The recipe was really easy and pretty darn inexpensive, too.  And, as you'll see below, it'll feed an army.

Pair the Baked Ziti with a nice red wine and some crusty, roasted garlic bread and you've got the makings for a warm, cozy meal on a cold, snowy night.

serves 4 (yeah right!)

12 ounces ziti (about 4 cups) (or penne if you can't find ziti)
1 tablespoon olive oil
1 large onion, chopped
2 cloves garlic, finely chopped
1/2 pound lean ground beef
kosher salt and black pepper
1 26-ounce jar marinara sauce
1 bunch spinach, thick stems removed (about 4 cups)
1/2 cup ricotta
1/2 cup grated Parmesan (2 ounces)
1 cup grated mozzarella (4 ounces)

Heat oven to 400 degrees.  Cook the pasta according to the package directions.  Drain the pasta and return it to the pot.

Meanwhile, heat the oil in a large skillet over medium heat.  Add the onion and garlic and cook, stirring occasionally, until they begin to soften, 4 to 5 minutes.  Add the meat, 3/4 teaspoon salt, and 1/4 teaspoon pepper and cook, breaking up the meat with a spoon until it's no longer pink, 5 to 6 minutes.

Toss the pasta with the meat mixture, marinara sauce, spinach, ricotta, and 1/4 cup of the Parmesan.  Transfer to a 9x13 baking dish or 4 large ramekins.  Sprinkle with the mozzarella and the remaining 1/4 cup of Parmesan and bake until the cheese melts, 12 to 15 minutes.

Taylor's Notes:
I used ground turkey instead of ground beef and ended up using about 3/4 pounds.  I also used reduced fat ricotta and mozzarella cheeses.  The recipe says that this serves four, but in reality it's more like 6 or 8 servings... at least.  As Rich said, "that might be four servings if you're feeding an offensive line."  Since we aren't, we'll be having delicious leftovers to keep us warm all week long.   


October 31, 2009

... the best cure for the common cold

So I've had this stupid cold for nearly two weeks now.  The doctor, of course, couldn't do anything for me since it's just a virus so I decided to take the matter into my own hands.  With the help of Dad's Chicken Noodle Soup (and a few otc's) I'm on the road to recovery!

I'm a little torn on whether to give this family recipe or not, but why not share the love, right?  And this is even more special... in the way only my Dad can do, here's his recipe for...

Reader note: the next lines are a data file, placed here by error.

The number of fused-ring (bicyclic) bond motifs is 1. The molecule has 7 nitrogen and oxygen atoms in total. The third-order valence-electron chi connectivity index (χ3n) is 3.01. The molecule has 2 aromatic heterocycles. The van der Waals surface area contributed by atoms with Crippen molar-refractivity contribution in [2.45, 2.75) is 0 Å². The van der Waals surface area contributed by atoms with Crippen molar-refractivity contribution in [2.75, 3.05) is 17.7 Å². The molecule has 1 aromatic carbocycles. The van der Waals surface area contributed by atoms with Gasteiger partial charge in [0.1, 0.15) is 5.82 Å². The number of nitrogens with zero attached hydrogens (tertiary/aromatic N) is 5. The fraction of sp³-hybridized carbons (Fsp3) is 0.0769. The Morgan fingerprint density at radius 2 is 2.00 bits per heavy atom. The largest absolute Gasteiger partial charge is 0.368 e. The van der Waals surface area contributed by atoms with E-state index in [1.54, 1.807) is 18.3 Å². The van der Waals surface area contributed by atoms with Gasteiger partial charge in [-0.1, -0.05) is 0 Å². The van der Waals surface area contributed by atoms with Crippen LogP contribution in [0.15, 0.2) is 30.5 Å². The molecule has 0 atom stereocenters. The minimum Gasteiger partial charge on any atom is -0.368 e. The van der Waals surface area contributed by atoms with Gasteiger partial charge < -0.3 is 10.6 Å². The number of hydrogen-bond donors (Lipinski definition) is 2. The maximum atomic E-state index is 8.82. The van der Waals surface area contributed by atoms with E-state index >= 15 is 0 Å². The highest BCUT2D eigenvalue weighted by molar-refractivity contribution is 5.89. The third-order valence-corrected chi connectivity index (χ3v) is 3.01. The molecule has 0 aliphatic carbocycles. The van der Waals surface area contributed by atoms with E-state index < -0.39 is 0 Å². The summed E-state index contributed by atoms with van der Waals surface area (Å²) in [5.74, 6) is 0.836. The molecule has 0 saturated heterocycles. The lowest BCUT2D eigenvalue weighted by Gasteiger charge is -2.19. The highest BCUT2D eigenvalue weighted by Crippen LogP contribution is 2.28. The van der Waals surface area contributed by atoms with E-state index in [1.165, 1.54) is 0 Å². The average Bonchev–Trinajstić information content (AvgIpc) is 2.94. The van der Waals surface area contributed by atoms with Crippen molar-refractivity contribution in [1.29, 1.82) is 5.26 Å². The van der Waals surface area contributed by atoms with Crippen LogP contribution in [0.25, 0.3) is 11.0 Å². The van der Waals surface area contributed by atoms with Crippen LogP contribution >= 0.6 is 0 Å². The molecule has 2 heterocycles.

Dad's Chicken Noodle Soup

Put two quarts of water in a four-quart soup pot and bring to a brisk boil.  While the water is heating up, add one whole white onion, chopped course, six celery stalks chopped to your liking, two bay leaves, and salt and course ground pepper to taste.  (I usually use about a teaspoon of salt and a half-teaspoon of pepper.)  Extras you could add at this point include a carrot, sliced thinly, or chopped coarsely, for a little extra color and flavor.  Same way with adding a half-cup or so of frozen peas.

While the water is coming to a boil, take a whole chicken and rinse well.  Be sure to take the giblets out of the body cavity.  Sometimes they're in a paper bag, sometimes they're just in there.  I usually just rinse them well and toss them in the pot and cook them along with the chicken for flavor.  This is your option.

When the water is boiling briskly, put the whole chicken in the pot.  Partially cover, and cook for about thirty minutes, or until the chicken is very tender.  (Check it with a kitchen fork.)  Remove the whole chicken and the giblets from the pot, and reduce the heat to a very slow boil.  Let the chicken cool to a point that you can handle it without burning your little fing-fings.  Then de-bone the chicken.  You can either 'jerk' the chicken (tear it into strips and pieces), or you can use a knife to cut it into pieces the size you want.  Put the chicken (and chopped giblets, if you want) back in the pot.  You can adjust the amount of soup you want at this point by adding extra water.  Bring back to a very slow boil.  Extras you can add at this point are some mushrooms, whole or sliced, depending on their size, just to add some tasty little morsels.

Add noodles.  You can use any kind of noodle or pasta you want to.  I like the medium wavy noodles by American Beauty, or the homemade egg noodles that you can find in the freezer section.  After adding the noodles, cook the soup for at least another thirty minutes, but not more than an hour.  If you cook the soup too long, the noodles will get mushy and fall apart.  So, best to cook until the noodles are done, then remove from heat and serve.  Or, like chili, this soup gets better after refrigerating overnight, and reheating the next day.

Taylor's Notes:
Thank goodness Tyson prepares their chickens now so that you can buy them without the neck and giblets!  I've had to pull the neck and giblets out of a chicken once and let me just say that I hope to never do it again.  Other than that, I pretty much follow this recipe exactly... except the peas, I leave out the peas.  I use Reames egg noodles from the freezer section because they just give it that more "homemade" feel.  And you know what... my cold is gone.  


September 15, 2009

... a trip to Tybee Island & Savannah, Georgia

We took an "end of summer" vacation this past weekend to Tybee Island and Savannah, Georgia.  If you haven't been, I'd definitely recommend it.  Tybee Island is a quaint little beach town with perfect beach vacation activities: bike riding, lounging on the beach, eating great seafood.  

On Tybee, we ate at The Crab Shack and had raw oysters on the half shell and the Shack Specialty - a sortof low boil of crab legs, mussels, corn on the cob, sausage, shrimp, potatoes, crawdads... it was so fresh and delicious!  We also stopped at The Sugar Shack for breakfast a couple mornings and enjoyed egg & bacon sandwiches and grits... so southern!  I'm still kicking myself for not indulging in a chocolate malt... places like that always have the best ice cream concoctions.  We had lunch at AJ's Dockside.  With great outdoor seating, refreshing Rum Punch and seafood po'boys you should definitely check it out.  Another place you have to go to if you're ever on Tybee is Huc-a-Poos.   Owned by good friends of a good friend, Huc-a-Poos is the best little bar on the island.  Delicious pizza, cold beer and great people - what more could you want?